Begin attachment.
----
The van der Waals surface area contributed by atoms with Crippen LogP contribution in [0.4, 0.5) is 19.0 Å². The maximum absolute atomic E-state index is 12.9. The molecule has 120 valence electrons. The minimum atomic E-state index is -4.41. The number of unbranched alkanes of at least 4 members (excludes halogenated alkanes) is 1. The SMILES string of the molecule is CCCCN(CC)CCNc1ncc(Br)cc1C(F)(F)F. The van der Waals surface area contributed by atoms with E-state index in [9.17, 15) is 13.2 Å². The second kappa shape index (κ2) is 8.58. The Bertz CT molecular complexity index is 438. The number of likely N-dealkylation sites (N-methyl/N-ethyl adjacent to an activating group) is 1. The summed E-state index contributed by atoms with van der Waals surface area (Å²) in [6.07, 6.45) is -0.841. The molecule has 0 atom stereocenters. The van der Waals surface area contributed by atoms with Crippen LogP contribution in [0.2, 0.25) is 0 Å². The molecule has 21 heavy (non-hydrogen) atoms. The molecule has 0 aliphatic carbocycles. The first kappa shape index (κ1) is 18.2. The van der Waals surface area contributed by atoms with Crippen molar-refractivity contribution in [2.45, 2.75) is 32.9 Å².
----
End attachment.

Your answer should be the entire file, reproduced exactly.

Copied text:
The van der Waals surface area contributed by atoms with Crippen LogP contribution in [0.4, 0.5) is 19.0 Å². The maximum absolute atomic E-state index is 12.9. The molecule has 120 valence electrons. The minimum atomic E-state index is -4.41. The number of unbranched alkanes of at least 4 members (excludes halogenated alkanes) is 1. The SMILES string of the molecule is CCCCN(CC)CCNc1ncc(Br)cc1C(F)(F)F. The van der Waals surface area contributed by atoms with E-state index in [9.17, 15) is 13.2 Å². The second kappa shape index (κ2) is 8.58. The Bertz CT molecular complexity index is 438. The number of likely N-dealkylation sites (N-methyl/N-ethyl adjacent to an activating group) is 1. The summed E-state index contributed by atoms with van der Waals surface area (Å²) in [6.07, 6.45) is -0.841. The molecule has 0 atom stereocenters. The van der Waals surface area contributed by atoms with Crippen LogP contribution in [0.2, 0.25) is 0 Å². The molecule has 21 heavy (non-hydrogen) atoms. The molecule has 0 aliphatic carbocycles. The first kappa shape index (κ1) is 18.2. The van der Waals surface area contributed by atoms with Crippen molar-refractivity contribution in [2.45, 2.75) is 32.9 Å².